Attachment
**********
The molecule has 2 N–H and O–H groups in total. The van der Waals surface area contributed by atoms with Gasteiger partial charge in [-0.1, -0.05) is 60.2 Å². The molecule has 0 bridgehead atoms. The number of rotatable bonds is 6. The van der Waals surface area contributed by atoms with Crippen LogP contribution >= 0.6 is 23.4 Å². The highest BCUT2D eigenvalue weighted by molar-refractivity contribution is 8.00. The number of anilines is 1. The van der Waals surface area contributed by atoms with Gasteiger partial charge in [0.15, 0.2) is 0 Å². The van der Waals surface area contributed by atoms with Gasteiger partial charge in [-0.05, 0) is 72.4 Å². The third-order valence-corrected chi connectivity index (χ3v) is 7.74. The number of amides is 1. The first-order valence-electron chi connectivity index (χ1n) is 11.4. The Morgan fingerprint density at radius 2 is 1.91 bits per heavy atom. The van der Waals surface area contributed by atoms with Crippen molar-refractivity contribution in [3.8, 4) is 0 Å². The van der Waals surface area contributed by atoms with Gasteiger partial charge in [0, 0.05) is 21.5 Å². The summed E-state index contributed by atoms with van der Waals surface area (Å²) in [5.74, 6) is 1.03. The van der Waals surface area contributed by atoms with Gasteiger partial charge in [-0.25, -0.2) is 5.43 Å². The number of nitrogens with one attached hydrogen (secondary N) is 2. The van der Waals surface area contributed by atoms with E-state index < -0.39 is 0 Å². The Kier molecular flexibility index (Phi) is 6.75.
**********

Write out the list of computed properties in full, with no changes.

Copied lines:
The molecule has 2 N–H and O–H groups in total. The van der Waals surface area contributed by atoms with Gasteiger partial charge in [-0.1, -0.05) is 60.2 Å². The molecule has 0 bridgehead atoms. The number of rotatable bonds is 6. The van der Waals surface area contributed by atoms with Crippen LogP contribution >= 0.6 is 23.4 Å². The highest BCUT2D eigenvalue weighted by molar-refractivity contribution is 8.00. The number of anilines is 1. The van der Waals surface area contributed by atoms with Gasteiger partial charge in [0.15, 0.2) is 0 Å². The van der Waals surface area contributed by atoms with Gasteiger partial charge in [-0.05, 0) is 72.4 Å². The third-order valence-corrected chi connectivity index (χ3v) is 7.74. The number of amides is 1. The first-order valence-electron chi connectivity index (χ1n) is 11.4. The Morgan fingerprint density at radius 2 is 1.91 bits per heavy atom. The van der Waals surface area contributed by atoms with Crippen molar-refractivity contribution in [3.8, 4) is 0 Å². The van der Waals surface area contributed by atoms with Gasteiger partial charge in [0, 0.05) is 21.5 Å². The summed E-state index contributed by atoms with van der Waals surface area (Å²) in [5.74, 6) is 1.03. The van der Waals surface area contributed by atoms with Gasteiger partial charge in [-0.25, -0.2) is 5.43 Å². The number of nitrogens with one attached hydrogen (secondary N) is 2. The van der Waals surface area contributed by atoms with E-state index < -0.39 is 0 Å². The Kier molecular flexibility index (Phi) is 6.75.